Researching Public Law and Public Policy in the Public Interest
Making Newark Work for Newarkers is the full report of the Rutgers University-Newark Project on Equitable Growth in the City of Newark, written by CLiME and incorporating research conducted in conjunction with a university working group whose work began last April. We viewed the goal of equitable growth first in the context of housing issues before expanding to think about the fabric of community life and economic opportunity in the city. This Executive Summary includes the main findings from each chapter as well as the highlights from a comprehensive set of recommendations we submitted to Mayor Ras Baraka on October 27, 2017. The key fact that animates any study of equity and opportunity in a city undergoing downtown redevelopment is this: Newarkers face a longstanding crisis of housing affordability.
While the Affirmatively Furthering Fair Housing rule requires cities to assess their housing stock in order to reduce disparities, the Newark Housing Authority follows the national pattern of dismissing racial integration.
It is with great pride that the Rutgers Center on Law, Inequality and Metropolitan Equity (CLiME) announces the release of our literature review for the Trauma, Schools and Poverty Project (TSP). "A Critical Review of the Psychological Literature" provides a critical and comprehensive review of the empirical literature literature on the sequelae of childhood exposure to potentially traumatic events (PTEs), with special emphasis on low socioeconomic status populationsat disparate risk for exposure to PTEs across the lifespan.
A new regional revolving loan fund will support affordable homes close to bus or rail corridors throughout the Puget Sound area.
Diversion is intended to relieve overburdened courts and crowded jails, and to spare low-risk offenders from the consequences of a criminal record; but in many places, only people with money can afford a second chance.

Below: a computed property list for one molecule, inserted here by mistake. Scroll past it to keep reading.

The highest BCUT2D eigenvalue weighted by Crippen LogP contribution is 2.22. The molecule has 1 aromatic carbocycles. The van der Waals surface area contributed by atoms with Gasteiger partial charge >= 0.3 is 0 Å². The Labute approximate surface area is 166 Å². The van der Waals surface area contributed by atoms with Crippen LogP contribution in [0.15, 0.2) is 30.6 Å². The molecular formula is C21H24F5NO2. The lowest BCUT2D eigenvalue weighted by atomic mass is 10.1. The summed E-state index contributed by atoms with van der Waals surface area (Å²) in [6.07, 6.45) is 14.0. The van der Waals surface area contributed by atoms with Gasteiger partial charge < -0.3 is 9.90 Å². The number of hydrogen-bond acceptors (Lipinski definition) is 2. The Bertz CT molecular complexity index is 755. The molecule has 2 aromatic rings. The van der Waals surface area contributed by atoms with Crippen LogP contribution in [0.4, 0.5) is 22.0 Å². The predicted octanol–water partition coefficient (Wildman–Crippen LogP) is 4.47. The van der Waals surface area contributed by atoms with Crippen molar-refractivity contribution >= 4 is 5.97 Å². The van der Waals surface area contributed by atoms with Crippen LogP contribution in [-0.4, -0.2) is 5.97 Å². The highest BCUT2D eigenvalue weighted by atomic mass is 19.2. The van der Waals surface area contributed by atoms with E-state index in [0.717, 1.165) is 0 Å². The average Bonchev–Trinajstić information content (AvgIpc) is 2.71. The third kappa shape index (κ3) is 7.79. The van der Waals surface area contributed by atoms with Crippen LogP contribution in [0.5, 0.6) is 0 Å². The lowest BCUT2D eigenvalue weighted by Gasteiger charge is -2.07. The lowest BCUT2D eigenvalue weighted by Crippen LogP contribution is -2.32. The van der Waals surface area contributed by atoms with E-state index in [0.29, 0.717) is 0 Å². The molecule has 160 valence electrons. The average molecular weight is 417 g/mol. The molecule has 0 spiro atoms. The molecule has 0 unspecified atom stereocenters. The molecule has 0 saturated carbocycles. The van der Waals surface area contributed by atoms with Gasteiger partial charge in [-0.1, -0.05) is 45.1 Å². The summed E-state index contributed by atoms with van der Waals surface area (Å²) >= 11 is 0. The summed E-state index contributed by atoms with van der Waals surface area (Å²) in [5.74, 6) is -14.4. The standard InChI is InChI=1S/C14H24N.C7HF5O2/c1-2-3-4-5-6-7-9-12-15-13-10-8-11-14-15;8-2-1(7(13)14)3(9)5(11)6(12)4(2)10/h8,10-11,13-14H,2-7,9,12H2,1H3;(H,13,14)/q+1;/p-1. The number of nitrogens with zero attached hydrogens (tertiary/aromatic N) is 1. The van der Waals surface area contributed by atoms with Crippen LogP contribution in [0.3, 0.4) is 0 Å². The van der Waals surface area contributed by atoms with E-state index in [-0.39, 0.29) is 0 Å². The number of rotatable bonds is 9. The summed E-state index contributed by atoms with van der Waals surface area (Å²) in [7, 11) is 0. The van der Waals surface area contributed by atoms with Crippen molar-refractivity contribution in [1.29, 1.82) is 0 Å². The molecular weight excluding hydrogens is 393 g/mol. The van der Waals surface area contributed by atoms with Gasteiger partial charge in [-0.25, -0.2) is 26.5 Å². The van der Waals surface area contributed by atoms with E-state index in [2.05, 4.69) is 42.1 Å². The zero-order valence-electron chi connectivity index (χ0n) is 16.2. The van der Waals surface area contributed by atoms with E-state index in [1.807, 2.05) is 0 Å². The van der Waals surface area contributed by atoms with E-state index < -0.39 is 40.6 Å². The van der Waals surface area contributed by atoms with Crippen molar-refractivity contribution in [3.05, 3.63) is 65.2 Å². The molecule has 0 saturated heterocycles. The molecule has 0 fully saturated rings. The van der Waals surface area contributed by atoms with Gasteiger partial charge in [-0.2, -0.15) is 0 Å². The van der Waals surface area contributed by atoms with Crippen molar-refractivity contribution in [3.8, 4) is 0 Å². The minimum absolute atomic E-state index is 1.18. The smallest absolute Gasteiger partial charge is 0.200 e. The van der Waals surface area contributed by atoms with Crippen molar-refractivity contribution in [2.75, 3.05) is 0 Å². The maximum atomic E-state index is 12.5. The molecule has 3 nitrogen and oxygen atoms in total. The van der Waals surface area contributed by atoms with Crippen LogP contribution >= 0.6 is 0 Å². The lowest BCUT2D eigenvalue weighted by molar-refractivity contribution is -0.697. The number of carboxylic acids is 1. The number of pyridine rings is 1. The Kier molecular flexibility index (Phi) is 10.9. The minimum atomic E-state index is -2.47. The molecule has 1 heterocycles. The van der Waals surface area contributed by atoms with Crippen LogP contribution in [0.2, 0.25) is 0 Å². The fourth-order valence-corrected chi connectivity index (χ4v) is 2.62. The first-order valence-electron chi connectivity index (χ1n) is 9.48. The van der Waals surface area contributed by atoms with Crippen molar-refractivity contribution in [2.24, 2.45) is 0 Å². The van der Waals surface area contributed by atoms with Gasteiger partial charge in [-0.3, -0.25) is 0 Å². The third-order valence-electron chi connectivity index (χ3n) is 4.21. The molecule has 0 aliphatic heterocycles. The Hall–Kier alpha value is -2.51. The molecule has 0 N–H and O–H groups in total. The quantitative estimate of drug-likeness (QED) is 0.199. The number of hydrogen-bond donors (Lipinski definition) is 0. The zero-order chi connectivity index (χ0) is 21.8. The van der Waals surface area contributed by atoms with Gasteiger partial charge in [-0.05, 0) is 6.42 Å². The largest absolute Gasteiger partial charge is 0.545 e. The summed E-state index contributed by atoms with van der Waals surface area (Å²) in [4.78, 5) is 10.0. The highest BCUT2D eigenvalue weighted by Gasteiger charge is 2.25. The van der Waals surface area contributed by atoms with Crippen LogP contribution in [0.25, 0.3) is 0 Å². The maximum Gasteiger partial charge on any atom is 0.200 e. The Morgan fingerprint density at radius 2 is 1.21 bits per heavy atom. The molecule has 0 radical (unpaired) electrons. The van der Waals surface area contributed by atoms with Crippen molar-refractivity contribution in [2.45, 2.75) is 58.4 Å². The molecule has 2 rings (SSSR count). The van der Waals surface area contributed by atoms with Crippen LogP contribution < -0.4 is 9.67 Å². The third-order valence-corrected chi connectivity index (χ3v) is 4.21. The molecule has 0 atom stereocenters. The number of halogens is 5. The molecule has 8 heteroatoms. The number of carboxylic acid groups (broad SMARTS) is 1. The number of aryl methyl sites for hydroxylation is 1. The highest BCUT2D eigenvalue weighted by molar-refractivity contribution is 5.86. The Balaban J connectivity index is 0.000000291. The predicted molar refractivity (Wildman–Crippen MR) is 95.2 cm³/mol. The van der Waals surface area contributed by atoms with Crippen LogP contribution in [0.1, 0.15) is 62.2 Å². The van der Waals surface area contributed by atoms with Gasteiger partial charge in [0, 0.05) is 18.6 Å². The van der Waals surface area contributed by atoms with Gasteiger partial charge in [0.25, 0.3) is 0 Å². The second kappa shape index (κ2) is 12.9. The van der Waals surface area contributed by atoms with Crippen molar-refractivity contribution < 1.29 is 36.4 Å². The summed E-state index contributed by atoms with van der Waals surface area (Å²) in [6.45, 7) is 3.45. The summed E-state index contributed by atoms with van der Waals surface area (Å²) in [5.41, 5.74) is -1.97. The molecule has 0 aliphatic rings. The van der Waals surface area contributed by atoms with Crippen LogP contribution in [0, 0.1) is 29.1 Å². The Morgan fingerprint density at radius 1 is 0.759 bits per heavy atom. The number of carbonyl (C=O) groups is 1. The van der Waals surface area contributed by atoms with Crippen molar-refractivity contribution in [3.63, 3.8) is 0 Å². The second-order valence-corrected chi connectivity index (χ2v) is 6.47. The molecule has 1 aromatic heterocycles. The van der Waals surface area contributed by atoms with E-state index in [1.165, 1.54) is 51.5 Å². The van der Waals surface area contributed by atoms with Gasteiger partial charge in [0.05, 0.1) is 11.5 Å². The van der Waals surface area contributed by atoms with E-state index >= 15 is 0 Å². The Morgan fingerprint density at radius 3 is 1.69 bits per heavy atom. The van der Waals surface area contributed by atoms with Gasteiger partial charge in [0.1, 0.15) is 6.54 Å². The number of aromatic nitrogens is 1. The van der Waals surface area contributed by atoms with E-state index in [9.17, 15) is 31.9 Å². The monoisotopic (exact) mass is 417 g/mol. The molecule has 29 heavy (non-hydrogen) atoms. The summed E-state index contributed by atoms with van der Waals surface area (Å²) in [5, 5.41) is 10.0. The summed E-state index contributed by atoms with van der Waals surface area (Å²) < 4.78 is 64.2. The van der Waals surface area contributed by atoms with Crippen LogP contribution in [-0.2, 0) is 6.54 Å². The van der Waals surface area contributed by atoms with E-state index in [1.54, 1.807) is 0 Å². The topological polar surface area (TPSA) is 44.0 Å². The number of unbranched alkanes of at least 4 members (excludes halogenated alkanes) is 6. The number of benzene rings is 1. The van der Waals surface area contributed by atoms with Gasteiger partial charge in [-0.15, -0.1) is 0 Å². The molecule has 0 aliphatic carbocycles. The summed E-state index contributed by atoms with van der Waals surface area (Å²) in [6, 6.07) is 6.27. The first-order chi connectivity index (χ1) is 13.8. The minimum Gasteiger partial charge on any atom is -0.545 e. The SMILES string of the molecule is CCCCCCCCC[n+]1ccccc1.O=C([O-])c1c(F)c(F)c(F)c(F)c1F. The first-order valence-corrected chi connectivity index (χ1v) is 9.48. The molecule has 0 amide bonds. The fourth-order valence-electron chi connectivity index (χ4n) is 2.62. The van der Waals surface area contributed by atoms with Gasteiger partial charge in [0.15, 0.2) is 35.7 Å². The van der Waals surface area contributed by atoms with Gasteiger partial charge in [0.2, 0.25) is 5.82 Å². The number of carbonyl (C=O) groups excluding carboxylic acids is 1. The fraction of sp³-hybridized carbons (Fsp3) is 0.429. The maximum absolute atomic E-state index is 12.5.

The Morris district is notable in that it has long been committed to diversity, even as the composition of its student body has changed. Meanwhile, schools nearby and in New York City have remained deeply segregated.
Excluded from the Affordable Care Act because of politics, thousands of poor Americans grapple with the toll — physical and psychological — of being uninsured.
If the nation’s capital were free of its stark racial inequities, it could be a more prosperous and competitive city—one where everyone could reach their full potential and build better lives for themselves and their families.
This past September, CLiME began this series on housing issues in Newark by reporting on a demonstration at City Hall, part of the National Tenants Day of Action. I met many organizers and tenants from the Terrell Homes, who have been fighting to preserve the residences of over 200 families in this public housing development located in Newark’s Ironbound neighborhood. Terrell first made headlines in 2014 as the tenants fought against talks of demolition. Now the Newark Housing Authority has reinvigorated these talks—and fights—with their 2017 Agency Plan which includes a simple one-line proposal: "The NHA intends to apply for Demolition of Terrell Homes in conjunction with a potential riverside development by the City of Newark.”

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